EE 140 HW 8
Due Tuesday 3/20/01 at 5 pm in 497 Cory

1) Consider a PMOS-input 2-stage opamp similar to the one shown in figure 5.2 in J&M.
For this exercise:

  1. Calculate the desired bias currents flowing in Q1 through Q7
  2. Calculate the gm, ro, and gain of the first and second stage.
  3. Choose Rb such that the supply-independent bias network (Q10-15) provides the appropriate bias voltage to Q5 and Q6.
  4. Design a much simpler bias network to replace Q10-15 - use only a resistor and a diode-connected PMOS transistor.
  5. For both the supply-independent bias network, and your simpler bias network, calculate the change in currents, Vdsats, gm, ro, and gain that would result from the supply changing from +-5 to +-2.5 as the batteries die.
  6. Use SPICE to verify your hand calculations for bias currents, Vdsats, gm, ro, and gain calculations.  Make a table with your calcs, and SPICE's calcs.  The table should have 9 columns:
    1. Hand calculations for the Q10-15 network with +-5V and +-2.5V
    2. Hand calculations for the simplified bias network with +-2.5 V (hopefully +-5V would be the same as for the Q10-15 network!)
    3. SPICE calculations next to each of the hand-calculated columns.
    4. % difference between hand calculations and SPICE calculations
2) Use the op-amp above with a 5V supply to simulate the effect of digital circuits switching nearby your analog circuits.  For the digital circuits, we will assume that there are 100,000 minimum sized transistors (say W/L of 1/0.5) in the digital circuit.  At any given transition, half of them may be switching.  We'll simulate this with two giant digital inverters, each made with 50,000/0.5  NMOS and PMOS devices.  One will switch, the other won't (we include the non-switching transistors to represent parasitic capacitance on the power supply).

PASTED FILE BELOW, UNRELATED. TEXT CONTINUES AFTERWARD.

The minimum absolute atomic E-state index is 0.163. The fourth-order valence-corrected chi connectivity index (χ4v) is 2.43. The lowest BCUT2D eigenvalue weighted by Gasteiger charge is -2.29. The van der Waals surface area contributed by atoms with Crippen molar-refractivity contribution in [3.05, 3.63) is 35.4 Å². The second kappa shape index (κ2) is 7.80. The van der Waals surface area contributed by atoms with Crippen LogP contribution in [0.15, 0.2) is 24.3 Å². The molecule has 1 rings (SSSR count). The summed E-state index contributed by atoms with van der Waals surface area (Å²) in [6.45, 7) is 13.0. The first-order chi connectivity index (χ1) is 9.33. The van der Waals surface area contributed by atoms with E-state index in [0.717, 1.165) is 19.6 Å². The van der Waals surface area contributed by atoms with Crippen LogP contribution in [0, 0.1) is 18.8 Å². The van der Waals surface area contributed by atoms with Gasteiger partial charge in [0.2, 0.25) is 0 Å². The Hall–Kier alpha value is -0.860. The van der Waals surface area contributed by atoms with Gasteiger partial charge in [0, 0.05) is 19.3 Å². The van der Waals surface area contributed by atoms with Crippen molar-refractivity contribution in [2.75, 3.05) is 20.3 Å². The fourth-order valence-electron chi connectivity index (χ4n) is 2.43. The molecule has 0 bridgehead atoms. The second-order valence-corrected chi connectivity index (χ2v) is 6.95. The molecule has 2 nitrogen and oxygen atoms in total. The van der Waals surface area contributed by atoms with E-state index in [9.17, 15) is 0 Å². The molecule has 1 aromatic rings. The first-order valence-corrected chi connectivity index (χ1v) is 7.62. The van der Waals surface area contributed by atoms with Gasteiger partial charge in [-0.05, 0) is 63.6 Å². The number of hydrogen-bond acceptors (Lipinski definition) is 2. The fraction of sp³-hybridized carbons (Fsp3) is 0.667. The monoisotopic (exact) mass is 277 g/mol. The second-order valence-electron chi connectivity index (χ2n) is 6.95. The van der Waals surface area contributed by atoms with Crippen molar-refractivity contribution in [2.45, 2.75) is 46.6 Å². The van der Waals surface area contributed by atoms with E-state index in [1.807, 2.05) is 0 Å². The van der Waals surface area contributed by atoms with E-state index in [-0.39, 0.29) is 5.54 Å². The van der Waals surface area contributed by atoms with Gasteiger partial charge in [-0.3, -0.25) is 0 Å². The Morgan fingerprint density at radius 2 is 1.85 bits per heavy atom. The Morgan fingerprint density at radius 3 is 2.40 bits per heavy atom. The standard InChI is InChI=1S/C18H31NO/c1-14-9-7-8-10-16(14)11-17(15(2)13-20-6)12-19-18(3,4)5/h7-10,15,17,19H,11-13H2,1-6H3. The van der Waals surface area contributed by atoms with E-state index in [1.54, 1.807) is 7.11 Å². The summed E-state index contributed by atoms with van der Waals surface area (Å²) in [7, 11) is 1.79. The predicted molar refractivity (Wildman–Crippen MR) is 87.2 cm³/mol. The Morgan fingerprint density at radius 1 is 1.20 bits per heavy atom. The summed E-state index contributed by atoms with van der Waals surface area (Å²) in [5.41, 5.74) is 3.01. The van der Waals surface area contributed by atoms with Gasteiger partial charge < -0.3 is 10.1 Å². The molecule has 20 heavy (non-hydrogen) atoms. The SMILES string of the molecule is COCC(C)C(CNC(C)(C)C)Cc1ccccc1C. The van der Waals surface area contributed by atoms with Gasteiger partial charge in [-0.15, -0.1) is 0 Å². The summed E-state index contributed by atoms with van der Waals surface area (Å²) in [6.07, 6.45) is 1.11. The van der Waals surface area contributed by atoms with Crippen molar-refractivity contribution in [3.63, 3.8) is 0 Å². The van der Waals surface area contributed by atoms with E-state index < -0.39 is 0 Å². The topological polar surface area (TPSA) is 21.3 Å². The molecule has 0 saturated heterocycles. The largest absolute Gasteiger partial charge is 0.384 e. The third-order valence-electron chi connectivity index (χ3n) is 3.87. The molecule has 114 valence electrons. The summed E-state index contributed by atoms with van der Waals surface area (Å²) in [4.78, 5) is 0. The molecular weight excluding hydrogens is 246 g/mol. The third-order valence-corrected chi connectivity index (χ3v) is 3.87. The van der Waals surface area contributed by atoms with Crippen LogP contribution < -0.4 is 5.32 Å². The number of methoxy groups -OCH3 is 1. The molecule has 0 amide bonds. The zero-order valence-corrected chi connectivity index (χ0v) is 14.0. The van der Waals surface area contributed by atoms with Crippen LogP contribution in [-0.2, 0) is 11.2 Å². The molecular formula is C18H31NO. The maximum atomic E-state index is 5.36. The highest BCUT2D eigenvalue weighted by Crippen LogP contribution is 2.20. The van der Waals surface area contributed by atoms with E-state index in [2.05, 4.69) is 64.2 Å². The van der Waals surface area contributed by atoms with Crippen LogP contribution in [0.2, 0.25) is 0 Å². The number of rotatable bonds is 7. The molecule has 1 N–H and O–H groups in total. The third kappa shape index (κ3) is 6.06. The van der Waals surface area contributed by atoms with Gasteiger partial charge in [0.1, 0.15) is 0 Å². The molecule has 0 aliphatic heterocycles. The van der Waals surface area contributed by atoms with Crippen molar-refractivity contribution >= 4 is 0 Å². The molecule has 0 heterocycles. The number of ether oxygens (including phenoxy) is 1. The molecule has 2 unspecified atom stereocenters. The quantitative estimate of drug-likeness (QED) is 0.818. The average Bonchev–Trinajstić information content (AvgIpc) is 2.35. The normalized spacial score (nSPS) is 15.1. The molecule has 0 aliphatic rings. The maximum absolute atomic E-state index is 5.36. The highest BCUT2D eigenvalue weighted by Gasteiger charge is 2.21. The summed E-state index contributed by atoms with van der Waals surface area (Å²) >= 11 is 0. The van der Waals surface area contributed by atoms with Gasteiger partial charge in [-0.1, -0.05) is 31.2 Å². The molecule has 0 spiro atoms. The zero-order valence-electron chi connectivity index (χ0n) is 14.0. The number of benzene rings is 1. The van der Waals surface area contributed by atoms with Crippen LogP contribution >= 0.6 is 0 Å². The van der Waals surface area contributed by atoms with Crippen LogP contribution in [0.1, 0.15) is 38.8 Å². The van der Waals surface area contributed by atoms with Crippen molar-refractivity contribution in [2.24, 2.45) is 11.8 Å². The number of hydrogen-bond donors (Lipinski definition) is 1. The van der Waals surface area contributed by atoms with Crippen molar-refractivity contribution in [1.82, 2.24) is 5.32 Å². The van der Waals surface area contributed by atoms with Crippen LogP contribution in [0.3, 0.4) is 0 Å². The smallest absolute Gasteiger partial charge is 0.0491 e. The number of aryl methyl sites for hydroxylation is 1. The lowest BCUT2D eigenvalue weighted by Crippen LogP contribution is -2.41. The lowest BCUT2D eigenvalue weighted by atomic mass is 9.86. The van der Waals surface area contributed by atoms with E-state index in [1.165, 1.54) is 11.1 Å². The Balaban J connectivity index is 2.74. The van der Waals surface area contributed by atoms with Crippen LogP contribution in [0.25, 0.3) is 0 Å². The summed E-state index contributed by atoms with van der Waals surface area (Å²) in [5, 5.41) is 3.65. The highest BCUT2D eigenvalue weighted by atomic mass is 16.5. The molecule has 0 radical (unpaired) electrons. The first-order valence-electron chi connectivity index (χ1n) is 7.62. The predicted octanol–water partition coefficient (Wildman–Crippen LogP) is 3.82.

1. Using a 5V supply with a 10 ohm series resistance, use transient analysis in spice to determine the maximum current spike during switching.  Use a 1ns rise/fall time and a 5ns pulse.  What is the magnitude of the voltage spike on the digital supply?
  2. Hook your op-amp from problem 1 up to the same voltage supply as the digital circuit, and measure the output voltage spike due to digital supply noise.  Do this for both the supply-independent bias circuit, and the simplified bias circuit.